Irish soldiers cross Border to access medical treatment under €1.50-a-week scheme

‘It took a couple of weeks to get it all sorted,’ says Defence Forces member who travelled to Belfast for procedure amid long waiting lists in Republic

When Defence Forces member Seán was told the symptoms he was displaying could indicate bowel cancer, he was initially looking at a months-long wait for a colonoscopy in the public system.

Instead, the soldier, a private with 20 years’ service earning a little over €40,000 a year, headed to Belfast to have the procedure privately. “I think it took a couple of weeks to get it all sorted out,” he recalls.

The HSE ultimately footed the bill under the Northern Ireland Planned Healthcare Scheme, established in the wake of Brexit in order to effectively retain EU arrangements for cross-Border healthcare provision on the island.

Not long after, when Seán’s young son needed a procedure and was told there was 54-month waiting list, he too went North and had the issue addressed within a few weeks.

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What is novel about the cases is that their treatments were organised by the PDForra Medical Assistance Scheme (PMAS), an initiative instigated by then national support officer Damien Quigley back in 2017 after reading an article in a newspaper about the EU directive that allowed people who travel for treatment and then claim back the cost.

He read up on the detail, spoke to the HSE and, he recalls, thought “we could do something with this”.

Quigley and the organisation set about creating a private healthcare scheme they believe to be unique, in that it facilitates prompt treatment for its members for just €1.50 a week.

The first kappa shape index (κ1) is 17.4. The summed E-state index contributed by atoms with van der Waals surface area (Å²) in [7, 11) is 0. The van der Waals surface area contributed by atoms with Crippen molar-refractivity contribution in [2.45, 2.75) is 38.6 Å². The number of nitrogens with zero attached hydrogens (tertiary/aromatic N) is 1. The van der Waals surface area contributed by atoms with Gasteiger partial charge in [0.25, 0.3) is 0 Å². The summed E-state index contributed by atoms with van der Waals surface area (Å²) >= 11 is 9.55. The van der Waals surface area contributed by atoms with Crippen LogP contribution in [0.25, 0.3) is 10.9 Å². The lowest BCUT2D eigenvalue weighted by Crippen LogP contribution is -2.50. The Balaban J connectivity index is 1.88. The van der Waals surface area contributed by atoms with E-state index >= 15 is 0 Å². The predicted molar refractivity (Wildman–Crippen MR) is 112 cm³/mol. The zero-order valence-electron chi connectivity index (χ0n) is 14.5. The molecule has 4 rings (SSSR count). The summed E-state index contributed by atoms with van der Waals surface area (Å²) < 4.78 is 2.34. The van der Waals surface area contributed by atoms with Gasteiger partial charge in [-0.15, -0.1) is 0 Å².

At a time when those who were not officers in the Defence Forces were put on public waiting lists if they could not afford to pay for treatment themselves, even if they were suffering from issues relating to their work, PDForra sought €100,000 from the Department of Defence to get the project going.

“They told us it wouldn’t be appropriate for one Government department to subsidise another, or for it to subsidise cross-Border travel for medical treatment, so they wouldn’t give us anything,” said PDForra president Mark Keane at the organisation’s annual conference in Cavan on Tuesday.

Instead, the organisation picked a member with a knee problem – apparently there is no shortage of them – and sent him North as a trial run. When things went to plan, PDForra itself put up €150,000, and 439 surgeries later, most of them performed in Belfast, but some much further afield in Europe, the organisation can arrange care for 30 members in a busy month. The HSE, he said, is very helpful.

“We work with Kingsbridge Hospital [a private hospital in Belfast],” said Quigley of the scheme, which now has about 3,400 subscribers, more than half the organisation’s wider membership.

“We get the member to take out a credit union loan, which we guarantee. They then have to pay the bill out of that, but the HSE reimburses them within six to seven weeks and, at that stage, we cover any shortfall, as well as the small bit of interest that will have built up.”

About 80 per cent of the treatments arranged are for issues with an occupational aspect, he said, with a lot of knee and hip surgeries, but the scheme essentially covers anything provided publicly by the HSE. There have been a few vasectomies, and a recent case in which a cyst was discovered on the ovaries of a member undergoing IVF who went to Belfast to have that treated, and has since had a baby.

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